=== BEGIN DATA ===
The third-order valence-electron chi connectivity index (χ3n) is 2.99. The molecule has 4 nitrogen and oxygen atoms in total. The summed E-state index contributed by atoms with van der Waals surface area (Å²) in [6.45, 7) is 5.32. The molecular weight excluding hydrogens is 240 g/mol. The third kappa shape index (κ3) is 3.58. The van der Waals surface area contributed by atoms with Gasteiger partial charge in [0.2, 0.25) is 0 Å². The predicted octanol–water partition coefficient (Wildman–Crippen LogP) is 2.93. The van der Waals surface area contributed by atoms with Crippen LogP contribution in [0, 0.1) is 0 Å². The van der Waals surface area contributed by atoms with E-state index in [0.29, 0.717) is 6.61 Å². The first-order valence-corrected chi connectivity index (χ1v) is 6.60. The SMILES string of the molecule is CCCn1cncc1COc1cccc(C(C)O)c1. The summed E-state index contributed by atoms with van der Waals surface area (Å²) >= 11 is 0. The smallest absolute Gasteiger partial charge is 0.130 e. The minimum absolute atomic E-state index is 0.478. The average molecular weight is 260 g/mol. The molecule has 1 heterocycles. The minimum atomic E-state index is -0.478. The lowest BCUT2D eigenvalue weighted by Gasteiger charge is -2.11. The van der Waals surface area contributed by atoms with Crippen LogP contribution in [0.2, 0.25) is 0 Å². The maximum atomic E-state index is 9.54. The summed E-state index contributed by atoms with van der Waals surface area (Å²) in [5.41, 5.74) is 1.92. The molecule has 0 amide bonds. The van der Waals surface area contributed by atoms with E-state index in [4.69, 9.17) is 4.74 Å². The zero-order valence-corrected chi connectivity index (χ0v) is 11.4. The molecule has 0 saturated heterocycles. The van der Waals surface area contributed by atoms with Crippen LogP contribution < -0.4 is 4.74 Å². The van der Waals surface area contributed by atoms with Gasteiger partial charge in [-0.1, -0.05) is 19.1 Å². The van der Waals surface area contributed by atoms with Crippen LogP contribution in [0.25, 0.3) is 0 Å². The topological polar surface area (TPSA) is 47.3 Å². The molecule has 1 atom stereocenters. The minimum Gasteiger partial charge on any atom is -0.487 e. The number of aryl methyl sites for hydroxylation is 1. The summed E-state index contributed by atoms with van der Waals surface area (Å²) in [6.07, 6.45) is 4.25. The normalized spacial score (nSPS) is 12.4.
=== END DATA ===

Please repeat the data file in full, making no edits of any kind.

The third-order valence-electron chi connectivity index (χ3n) is 2.99. The molecule has 4 nitrogen and oxygen atoms in total. The summed E-state index contributed by atoms with van der Waals surface area (Å²) in [6.45, 7) is 5.32. The molecular weight excluding hydrogens is 240 g/mol. The third kappa shape index (κ3) is 3.58. The van der Waals surface area contributed by atoms with Gasteiger partial charge in [0.2, 0.25) is 0 Å². The predicted octanol–water partition coefficient (Wildman–Crippen LogP) is 2.93. The van der Waals surface area contributed by atoms with Crippen LogP contribution in [0, 0.1) is 0 Å². The van der Waals surface area contributed by atoms with E-state index in [0.29, 0.717) is 6.61 Å². The first-order valence-corrected chi connectivity index (χ1v) is 6.60. The SMILES string of the molecule is CCCn1cncc1COc1cccc(C(C)O)c1. The summed E-state index contributed by atoms with van der Waals surface area (Å²) >= 11 is 0. The smallest absolute Gasteiger partial charge is 0.130 e. The minimum absolute atomic E-state index is 0.478. The average molecular weight is 260 g/mol. The molecule has 1 heterocycles. The minimum atomic E-state index is -0.478. The lowest BCUT2D eigenvalue weighted by Gasteiger charge is -2.11. The van der Waals surface area contributed by atoms with Crippen LogP contribution in [0.2, 0.25) is 0 Å². The maximum atomic E-state index is 9.54. The summed E-state index contributed by atoms with van der Waals surface area (Å²) in [5.41, 5.74) is 1.92. The molecule has 0 amide bonds. The van der Waals surface area contributed by atoms with E-state index in [4.69, 9.17) is 4.74 Å². The zero-order valence-corrected chi connectivity index (χ0v) is 11.4. The molecule has 0 saturated heterocycles. The van der Waals surface area contributed by atoms with Crippen LogP contribution < -0.4 is 4.74 Å². The van der Waals surface area contributed by atoms with Gasteiger partial charge in [-0.1, -0.05) is 19.1 Å². The van der Waals surface area contributed by atoms with Crippen LogP contribution in [0.25, 0.3) is 0 Å². The topological polar surface area (TPSA) is 47.3 Å². The molecule has 1 atom stereocenters. The minimum Gasteiger partial charge on any atom is -0.487 e. The number of aryl methyl sites for hydroxylation is 1. The summed E-state index contributed by atoms with van der Waals surface area (Å²) in [6.07, 6.45) is 4.25. The normalized spacial score (nSPS) is 12.4.